Portal with RTX is an absolute triumph, not just for its masterful use of lighting and cutting-edge technology, but also in how it works – which borders on black magic. This new take on the Valve classic is built on a new framework from Nvidia called RTX Remix, which essentially hijacks older PC games built on a fixed function rendering path, replacing rasterisation with full path tracing. Even motion vectors are added, opening the door to TAA, DLSS and even per-object motion blur support.
‘Remix’ suggests some level of user tweakability and that’s exactly what’s possible, showcased beautifully in Portal. With the rendering replaced, lights can be overridden, assets can be swapped out with newly-created alternatives and textures can be made or remade to be physically-based. It is an entire system for replacing a game’s visuals with path tracing that lives entirely outside the game’s awareness and gameplay code. It is honestly astounding that this works at all – and Portal with RTX shows what Remix can do when time is invested in making new assets and tailoring each and every area and asset in a game to work with the new rendering paradigm.
At the basic level, what sets path tracing apart from RT in most games? Titles like Cyberpunk 2077 or Marvel’s Spider-Man Remastered still run on rasterisation but add in RT effects for elements like reflections, shadows, ambient occlusion or global illumination. In Portal with RTX, ray tracing takes over for nearly everything previously rendered with rasterisation. All of the primary rendering is ray traced, so that makes it more expensive to render just to start. However, it does deliver some good advantages for the cost: all glass can be refractive due to the primary rays for visibility bending when they interact with glass, giving them the wavey surface appearance you see in real life. Rays can be traced through the titular portals without the degradation in quality seen in the original version of the game.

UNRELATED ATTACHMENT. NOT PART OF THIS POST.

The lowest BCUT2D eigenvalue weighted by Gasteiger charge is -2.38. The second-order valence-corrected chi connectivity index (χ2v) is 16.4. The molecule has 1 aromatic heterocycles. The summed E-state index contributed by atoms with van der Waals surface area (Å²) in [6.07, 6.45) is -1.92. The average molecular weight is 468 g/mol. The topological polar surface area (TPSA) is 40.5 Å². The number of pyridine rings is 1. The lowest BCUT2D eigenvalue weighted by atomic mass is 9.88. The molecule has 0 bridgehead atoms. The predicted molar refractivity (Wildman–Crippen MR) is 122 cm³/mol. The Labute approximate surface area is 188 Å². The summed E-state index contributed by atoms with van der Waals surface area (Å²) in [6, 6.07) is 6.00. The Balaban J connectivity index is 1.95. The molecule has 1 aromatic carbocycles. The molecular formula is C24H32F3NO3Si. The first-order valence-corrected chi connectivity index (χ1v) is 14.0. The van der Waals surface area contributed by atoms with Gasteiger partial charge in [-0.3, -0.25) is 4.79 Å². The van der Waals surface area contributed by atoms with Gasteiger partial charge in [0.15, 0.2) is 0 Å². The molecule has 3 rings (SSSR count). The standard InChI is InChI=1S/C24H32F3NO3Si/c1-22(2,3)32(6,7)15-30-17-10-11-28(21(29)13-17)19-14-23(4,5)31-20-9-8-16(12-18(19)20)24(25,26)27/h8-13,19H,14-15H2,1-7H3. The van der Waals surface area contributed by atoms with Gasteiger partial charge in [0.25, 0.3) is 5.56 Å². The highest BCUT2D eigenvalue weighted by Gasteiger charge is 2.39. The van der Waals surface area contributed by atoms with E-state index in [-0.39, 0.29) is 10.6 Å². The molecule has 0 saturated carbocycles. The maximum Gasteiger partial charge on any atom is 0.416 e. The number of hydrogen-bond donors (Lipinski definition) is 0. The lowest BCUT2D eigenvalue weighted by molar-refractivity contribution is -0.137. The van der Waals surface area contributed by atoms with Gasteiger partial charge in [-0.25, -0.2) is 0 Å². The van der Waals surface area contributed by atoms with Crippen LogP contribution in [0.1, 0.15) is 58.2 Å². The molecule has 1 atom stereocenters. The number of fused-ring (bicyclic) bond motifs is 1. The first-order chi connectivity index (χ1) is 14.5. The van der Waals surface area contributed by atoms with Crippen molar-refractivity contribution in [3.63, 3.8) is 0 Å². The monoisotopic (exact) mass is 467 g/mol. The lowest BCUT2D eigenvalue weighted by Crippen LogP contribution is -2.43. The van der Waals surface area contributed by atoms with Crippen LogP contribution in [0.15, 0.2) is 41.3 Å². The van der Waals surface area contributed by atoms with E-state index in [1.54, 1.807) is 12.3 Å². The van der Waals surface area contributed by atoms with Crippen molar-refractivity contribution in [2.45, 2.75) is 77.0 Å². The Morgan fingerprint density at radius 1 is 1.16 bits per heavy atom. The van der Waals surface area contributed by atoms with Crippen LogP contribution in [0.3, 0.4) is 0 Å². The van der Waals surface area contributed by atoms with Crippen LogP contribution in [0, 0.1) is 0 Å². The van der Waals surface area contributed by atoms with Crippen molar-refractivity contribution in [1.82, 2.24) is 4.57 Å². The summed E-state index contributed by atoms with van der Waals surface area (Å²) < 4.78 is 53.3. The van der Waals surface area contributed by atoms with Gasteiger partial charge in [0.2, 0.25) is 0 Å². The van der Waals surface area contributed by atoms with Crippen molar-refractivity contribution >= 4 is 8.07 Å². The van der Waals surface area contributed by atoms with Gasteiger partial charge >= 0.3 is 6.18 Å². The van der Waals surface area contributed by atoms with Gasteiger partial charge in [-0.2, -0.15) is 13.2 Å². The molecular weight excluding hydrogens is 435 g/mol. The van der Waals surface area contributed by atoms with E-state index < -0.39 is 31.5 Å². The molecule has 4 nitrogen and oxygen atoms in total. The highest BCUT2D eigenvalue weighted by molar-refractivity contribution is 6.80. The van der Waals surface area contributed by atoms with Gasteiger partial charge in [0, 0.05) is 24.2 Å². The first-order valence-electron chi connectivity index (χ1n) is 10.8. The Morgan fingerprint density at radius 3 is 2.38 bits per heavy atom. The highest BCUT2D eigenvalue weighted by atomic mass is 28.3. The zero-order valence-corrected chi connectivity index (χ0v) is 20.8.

Portal with RTX also ray traces all the direct lighting as well, giving real-time shadows and lighting – something completely missing in the original. Objects that move now have shadows that move with them, particles receive the lighting of their surroundings, and emissive surfaces like signs emit light dynamically, whereas the lighting in the original game remained static no matter what happened. Portal with RTX traces all indirect lighting as well, using four bounces on the ultra setting by default. This is why reflections look much better than those in hybrid ray tracing game: the light is bouncing around in the reflections, giving them much better shading. This is also why Portal with RTX can look so different to the original in many scenes.
Tying together this new lighting are new assets for textures and geometry that fill out the game world – and this difference is huge on close inspection. Assets which were originally limited by the geometry and texture capabilities of circa-2005 GPUsnow have incredibly detailed surfaces, while some textures are replaced with full geometry. Portal was not exactly a cutting-edge game in regards to texture or geometric quality when it came out in 2007, but now it rivals the quality of materials and geometry that we see in titles releasing in 2022. This has proven bizarrely controversial though, so if you do not like it or any of the other changes, you can always replace the texture yourself should you so wish, or if you do not like the new assets (which I honestly have no idea why you would not), you can turn them off in the RTX Remix game options which are accessible by hitting ALT and X.